Having Trouble Sleeping? 10 Ways to Overcome Insomnia and Sleep Betterby Angela Antrim
Overcome Insomnia and Sleep Better
A good night's sleep allows you to wake up feeling refreshed and rejuvenated. During sleep, your muscles relax, your body repairs, and your brain declutters in preparation for the day ahead.
So we can agree that not getting enough quality sleep can hinder your body from achieving these goals. Thus, this can negatively impact your health and well-being.
If you're having trouble sleeping or waking during the night, you could be one of the millions who suffer from insomnia, a potentially serious sleep disorder.
The Potential Health Risks Associated with Insomnia
While you may be painfully familiar with the aftermath of too little sleep, feeling tired, emotional, or having difficulty concentrating, you may not realize the potential long-term effects.
In fact, here are just a few of the many health risks associated with sleep deprivation:
- High blood pressure
- Intensification of chronic pain
- Increased risk of atherosclerosis (plaque buildup in the arteries)
- Increased risk of stroke or heart attack
- Higher risk of developing diabetes
- Higher risk of depression and anxiety
- Weight gain or difficulty with weight loss
10 Tips to Promote Restful Sleep
So, to reduce your risk of insomnia-related complications, it's essential to find a method of improving your sleep.
You see, even a few hours a week of sleep deprivation has a negative impact on the function of your central nervous system. The effects are cumulative.
While no one method will work for everyone, here are several suggestions that could help you overcome insomnia and sleep better at night:
#1 Set a Regular Sleep Schedule
Your sleep cycles are regulated by your circadian rhythms; an internal clock that should be allowing you to fall asleep around the same time each night.
Setting a regular sleep schedule, like going to bed and waking at the same time each day, can help reestablish healthy sleep patterns.
#2 Decrease Evening Screen Time
Cellphones, computer screens, and televisions emit blue light, a light similar to sunlight but more intense. Blue light signals your brain that it is time to be awake and blocks your body's production of melatonin, your sleep hormone.
Avoiding electronics at least one hour before planning to sleep should help you fall asleep easier.
#3 Introduce White Noise
Even while you are sleeping, your brain processes sound. White noise is a consistent sound like the noise created by a fan, humidifier, or commercial white noise machine.
Having this "noise" in the background can help mask other noises known for disturbing your sleep cycles during the night.
#4 Minimize Caffeine Consumption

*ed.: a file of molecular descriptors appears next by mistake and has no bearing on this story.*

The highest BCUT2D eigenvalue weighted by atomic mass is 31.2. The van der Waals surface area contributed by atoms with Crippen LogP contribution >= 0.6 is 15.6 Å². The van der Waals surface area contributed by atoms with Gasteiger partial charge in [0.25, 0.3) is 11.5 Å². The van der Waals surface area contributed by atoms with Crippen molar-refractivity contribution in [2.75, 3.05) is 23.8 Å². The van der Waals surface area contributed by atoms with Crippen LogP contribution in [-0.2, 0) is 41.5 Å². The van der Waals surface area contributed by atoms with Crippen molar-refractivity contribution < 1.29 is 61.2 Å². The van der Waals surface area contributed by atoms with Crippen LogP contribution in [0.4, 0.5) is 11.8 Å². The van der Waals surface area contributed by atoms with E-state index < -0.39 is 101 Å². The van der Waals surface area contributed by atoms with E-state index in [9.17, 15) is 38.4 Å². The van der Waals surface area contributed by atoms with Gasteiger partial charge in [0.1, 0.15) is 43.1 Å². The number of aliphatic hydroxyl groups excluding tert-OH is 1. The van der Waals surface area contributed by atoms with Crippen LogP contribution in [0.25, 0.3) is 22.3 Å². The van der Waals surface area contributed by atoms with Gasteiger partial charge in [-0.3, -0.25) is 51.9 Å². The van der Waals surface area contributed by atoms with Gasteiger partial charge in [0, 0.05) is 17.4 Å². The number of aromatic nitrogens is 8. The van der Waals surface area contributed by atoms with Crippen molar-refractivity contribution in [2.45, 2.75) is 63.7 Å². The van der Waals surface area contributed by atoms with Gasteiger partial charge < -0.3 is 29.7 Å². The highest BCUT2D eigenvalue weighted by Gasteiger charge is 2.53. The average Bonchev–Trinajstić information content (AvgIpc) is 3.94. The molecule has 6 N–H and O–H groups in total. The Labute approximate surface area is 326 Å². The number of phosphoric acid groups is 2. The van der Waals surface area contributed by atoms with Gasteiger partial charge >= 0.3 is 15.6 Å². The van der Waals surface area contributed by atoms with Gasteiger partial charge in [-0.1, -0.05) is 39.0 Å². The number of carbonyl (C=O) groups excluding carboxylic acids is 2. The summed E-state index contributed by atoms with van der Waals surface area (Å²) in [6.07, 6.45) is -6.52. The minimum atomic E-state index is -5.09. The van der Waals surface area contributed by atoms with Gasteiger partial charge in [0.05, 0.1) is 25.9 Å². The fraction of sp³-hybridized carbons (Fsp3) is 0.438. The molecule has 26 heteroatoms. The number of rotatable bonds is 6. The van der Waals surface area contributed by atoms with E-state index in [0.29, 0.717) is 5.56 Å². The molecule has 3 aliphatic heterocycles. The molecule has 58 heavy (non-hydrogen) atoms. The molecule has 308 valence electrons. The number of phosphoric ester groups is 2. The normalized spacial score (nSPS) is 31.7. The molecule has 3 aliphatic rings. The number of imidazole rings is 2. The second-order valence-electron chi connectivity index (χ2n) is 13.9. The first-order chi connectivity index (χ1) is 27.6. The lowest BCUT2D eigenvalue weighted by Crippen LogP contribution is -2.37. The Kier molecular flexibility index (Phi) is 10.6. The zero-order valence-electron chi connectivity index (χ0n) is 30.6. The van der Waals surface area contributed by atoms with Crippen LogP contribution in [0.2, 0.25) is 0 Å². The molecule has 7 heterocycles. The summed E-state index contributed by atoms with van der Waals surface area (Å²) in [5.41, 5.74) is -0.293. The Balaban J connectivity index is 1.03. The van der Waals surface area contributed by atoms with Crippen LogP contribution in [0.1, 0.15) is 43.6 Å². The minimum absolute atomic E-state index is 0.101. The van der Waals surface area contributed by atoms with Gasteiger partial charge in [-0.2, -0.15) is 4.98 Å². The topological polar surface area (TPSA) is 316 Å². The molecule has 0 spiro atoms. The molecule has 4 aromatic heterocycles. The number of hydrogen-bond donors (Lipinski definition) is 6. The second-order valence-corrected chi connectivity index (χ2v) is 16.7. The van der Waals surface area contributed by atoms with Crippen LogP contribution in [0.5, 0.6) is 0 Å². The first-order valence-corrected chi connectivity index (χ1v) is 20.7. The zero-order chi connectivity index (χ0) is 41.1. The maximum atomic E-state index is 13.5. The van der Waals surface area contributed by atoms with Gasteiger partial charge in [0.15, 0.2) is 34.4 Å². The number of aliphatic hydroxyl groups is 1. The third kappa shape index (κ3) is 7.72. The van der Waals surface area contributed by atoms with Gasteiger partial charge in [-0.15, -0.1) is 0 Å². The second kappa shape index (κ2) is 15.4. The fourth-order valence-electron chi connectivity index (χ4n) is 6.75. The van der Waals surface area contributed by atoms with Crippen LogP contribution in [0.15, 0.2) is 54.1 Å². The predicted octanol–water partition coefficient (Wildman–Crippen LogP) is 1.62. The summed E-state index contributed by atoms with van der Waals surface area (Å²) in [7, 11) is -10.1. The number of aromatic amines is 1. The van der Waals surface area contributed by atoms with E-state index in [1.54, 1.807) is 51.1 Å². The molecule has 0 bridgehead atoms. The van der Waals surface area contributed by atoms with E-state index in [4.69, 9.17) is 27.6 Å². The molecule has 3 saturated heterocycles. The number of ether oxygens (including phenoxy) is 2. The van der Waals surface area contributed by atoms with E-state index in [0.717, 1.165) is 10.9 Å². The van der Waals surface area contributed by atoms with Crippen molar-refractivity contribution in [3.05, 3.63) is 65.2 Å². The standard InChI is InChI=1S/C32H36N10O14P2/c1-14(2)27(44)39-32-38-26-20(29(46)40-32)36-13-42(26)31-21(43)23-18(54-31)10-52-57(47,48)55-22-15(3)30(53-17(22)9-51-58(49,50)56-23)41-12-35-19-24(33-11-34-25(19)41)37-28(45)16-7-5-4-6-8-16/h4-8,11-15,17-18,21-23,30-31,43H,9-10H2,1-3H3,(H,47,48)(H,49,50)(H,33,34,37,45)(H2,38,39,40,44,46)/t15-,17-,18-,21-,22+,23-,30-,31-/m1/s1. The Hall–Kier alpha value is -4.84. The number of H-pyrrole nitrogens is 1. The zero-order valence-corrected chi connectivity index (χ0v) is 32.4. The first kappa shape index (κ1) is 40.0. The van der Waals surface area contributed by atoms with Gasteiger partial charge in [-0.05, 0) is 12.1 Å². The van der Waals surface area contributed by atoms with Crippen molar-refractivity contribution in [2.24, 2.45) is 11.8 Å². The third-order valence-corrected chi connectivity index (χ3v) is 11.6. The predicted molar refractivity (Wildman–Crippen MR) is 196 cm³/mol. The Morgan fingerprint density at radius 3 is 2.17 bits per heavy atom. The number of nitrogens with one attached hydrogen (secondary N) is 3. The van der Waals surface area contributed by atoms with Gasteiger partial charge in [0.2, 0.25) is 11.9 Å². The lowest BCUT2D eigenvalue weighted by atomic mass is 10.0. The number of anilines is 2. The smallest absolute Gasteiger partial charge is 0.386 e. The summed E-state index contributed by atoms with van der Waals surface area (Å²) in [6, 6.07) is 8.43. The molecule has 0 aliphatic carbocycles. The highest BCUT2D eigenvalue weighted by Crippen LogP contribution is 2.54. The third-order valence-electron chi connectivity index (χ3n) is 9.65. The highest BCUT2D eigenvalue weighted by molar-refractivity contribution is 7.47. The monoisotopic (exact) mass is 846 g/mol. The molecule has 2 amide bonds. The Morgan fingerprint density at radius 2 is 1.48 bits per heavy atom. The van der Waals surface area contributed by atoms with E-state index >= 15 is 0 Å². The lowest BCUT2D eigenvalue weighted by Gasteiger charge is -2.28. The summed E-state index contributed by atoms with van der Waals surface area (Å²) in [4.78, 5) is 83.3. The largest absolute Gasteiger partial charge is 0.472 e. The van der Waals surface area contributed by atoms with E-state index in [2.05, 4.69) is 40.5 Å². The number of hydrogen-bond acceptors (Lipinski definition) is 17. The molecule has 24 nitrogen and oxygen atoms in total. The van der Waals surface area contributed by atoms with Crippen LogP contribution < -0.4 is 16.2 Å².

Caffeine not only increases your alertness and makes it difficult to fall asleep, it also disrupts your circadian rhythms, reducing the quality of your sleep.
Drinking coffee or tea even 6 hours before you turn in will reduce your sleep time by at least an hour.
#5 Establish a Relaxing Pre-Sleep Ritual
Setting a relaxing nightly ritual can help signal your brain that it's time to wind down. Some prefer a relaxing bath while others may opt for a cup of herbal tea and a good book.
The point is, you decide the routine and perform the routine at the same time each evening.
#6 Create a Comfortable Sleep Environment
A room that is too hot or too cold could cause insomnia. So most experts recommend a bedroom temperature between 60 and 67 degrees.
Even then, you may find yourself sweating during the night. If sweating during the night interrupts your sleep, moisture wicking sheets can help you stay comfortable and allow you to stay asleep.
#7 Consider Replacing Your Mattress
Another way to overcome insomnia is to check out your mattress. Although your warranty period may be longer, your mattress should be replaced every 7-10 years, sooner if you notice signs of wear.
Inspect your mattress for sloping edges, bulges or sagging. Investing in a mattress that better supports your frame may alleviate your sleep issues, especially if you wake up with pain.
#8 Resist the Urge to Nap
While you may feel like napping is the best solution for the effects of sleep deprivation, napping can affect your sleep at night.
Now, if you must nap, try to limit it to 20 minutes. A short rest may refresh you just enough to continue with your day without dramatically impacting your ability to fall asleep later.
#9 Engage in Regular Exercise
One of the major advantages of regular exercise is improved sleep. Even 20 minutes of physical activity like walking is beneficial.
Therefore, aim to include more exercise into your schedule. The good news is, you'll experience greater energy and stamina throughout the day that will only help you sleep better at night!
#10 Learn to Relax your Mind and Body
Progressive relaxation exercises and deep breathing can help you learn to relax rather than letting your worries keep you awake.
Actually, try this simple yoga breathing exercise: Inhale through your nose naturally and exhale through your nose slowly, while allowing your body to relax. Directing your focus to the experience of breathing may help you drift off.
You Should Wake Feeling Refreshed
Every morning, you should jump out of bed feeling rejuvenated and refreshed. Setting a consistent sleep schedule, a relaxing sleep ritual, and establishing a comfortable sleep environment may help you fall asleep easier, protecting you from the adverse effects of sleep deprivation.
To create a comfortable sleeping environment, visit Lifestyle Marketplace for duvet cover sets, sheet sets, and pillowcases. Our Deep Sleep Premier 1800 sheets are ultra-soft, wrinkle-free, and ultra-comfortable. Their moisture wicking abilities help regulate your body temperature, so you can sleep comfortably throughout the night and beat insomnia!
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